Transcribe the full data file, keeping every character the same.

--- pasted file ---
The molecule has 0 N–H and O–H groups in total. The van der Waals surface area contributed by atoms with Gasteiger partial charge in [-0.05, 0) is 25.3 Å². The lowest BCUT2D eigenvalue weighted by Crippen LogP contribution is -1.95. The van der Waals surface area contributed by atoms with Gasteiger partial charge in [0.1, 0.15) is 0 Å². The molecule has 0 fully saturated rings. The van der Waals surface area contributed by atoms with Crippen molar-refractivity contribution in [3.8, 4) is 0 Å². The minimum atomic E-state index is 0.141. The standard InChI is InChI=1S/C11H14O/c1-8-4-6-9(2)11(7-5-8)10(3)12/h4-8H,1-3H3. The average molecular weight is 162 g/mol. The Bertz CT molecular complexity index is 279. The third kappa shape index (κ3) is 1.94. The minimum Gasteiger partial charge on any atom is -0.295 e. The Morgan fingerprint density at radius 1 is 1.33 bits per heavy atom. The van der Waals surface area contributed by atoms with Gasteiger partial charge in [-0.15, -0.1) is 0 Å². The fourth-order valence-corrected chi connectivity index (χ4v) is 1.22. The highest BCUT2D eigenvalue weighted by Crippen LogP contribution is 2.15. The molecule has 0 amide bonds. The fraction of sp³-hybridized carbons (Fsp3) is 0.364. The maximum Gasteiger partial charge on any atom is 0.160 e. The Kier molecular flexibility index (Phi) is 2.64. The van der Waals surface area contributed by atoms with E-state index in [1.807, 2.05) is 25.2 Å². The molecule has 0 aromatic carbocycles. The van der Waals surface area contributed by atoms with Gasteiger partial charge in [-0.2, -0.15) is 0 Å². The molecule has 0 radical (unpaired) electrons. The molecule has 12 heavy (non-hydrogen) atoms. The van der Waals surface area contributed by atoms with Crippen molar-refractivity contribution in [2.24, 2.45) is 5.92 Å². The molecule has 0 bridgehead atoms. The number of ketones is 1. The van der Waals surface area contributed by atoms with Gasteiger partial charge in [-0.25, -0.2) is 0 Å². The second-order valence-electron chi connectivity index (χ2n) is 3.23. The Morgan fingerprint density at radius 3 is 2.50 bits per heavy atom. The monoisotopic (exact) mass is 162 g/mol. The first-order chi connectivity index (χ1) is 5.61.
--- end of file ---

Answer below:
The molecule has 0 N–H and O–H groups in total. The van der Waals surface area contributed by atoms with Gasteiger partial charge in [-0.05, 0) is 25.3 Å². The lowest BCUT2D eigenvalue weighted by Crippen LogP contribution is -1.95. The van der Waals surface area contributed by atoms with Gasteiger partial charge in [0.1, 0.15) is 0 Å². The molecule has 0 fully saturated rings. The van der Waals surface area contributed by atoms with Crippen molar-refractivity contribution in [3.8, 4) is 0 Å². The minimum atomic E-state index is 0.141. The standard InChI is InChI=1S/C11H14O/c1-8-4-6-9(2)11(7-5-8)10(3)12/h4-8H,1-3H3. The average molecular weight is 162 g/mol. The Bertz CT molecular complexity index is 279. The third kappa shape index (κ3) is 1.94. The minimum Gasteiger partial charge on any atom is -0.295 e. The Morgan fingerprint density at radius 1 is 1.33 bits per heavy atom. The van der Waals surface area contributed by atoms with Gasteiger partial charge in [-0.15, -0.1) is 0 Å². The fourth-order valence-corrected chi connectivity index (χ4v) is 1.22. The highest BCUT2D eigenvalue weighted by Crippen LogP contribution is 2.15. The molecule has 0 amide bonds. The fraction of sp³-hybridized carbons (Fsp3) is 0.364. The maximum Gasteiger partial charge on any atom is 0.160 e. The Kier molecular flexibility index (Phi) is 2.64. The van der Waals surface area contributed by atoms with E-state index in [1.807, 2.05) is 25.2 Å². The molecule has 0 aromatic carbocycles. The van der Waals surface area contributed by atoms with Gasteiger partial charge in [-0.2, -0.15) is 0 Å². The molecule has 0 radical (unpaired) electrons. The molecule has 12 heavy (non-hydrogen) atoms. The van der Waals surface area contributed by atoms with Crippen molar-refractivity contribution in [2.24, 2.45) is 5.92 Å². The molecule has 0 bridgehead atoms. The number of ketones is 1. The van der Waals surface area contributed by atoms with Gasteiger partial charge in [-0.25, -0.2) is 0 Å². The second-order valence-electron chi connectivity index (χ2n) is 3.23. The Morgan fingerprint density at radius 3 is 2.50 bits per heavy atom. The monoisotopic (exact) mass is 162 g/mol. The first-order chi connectivity index (χ1) is 5.61.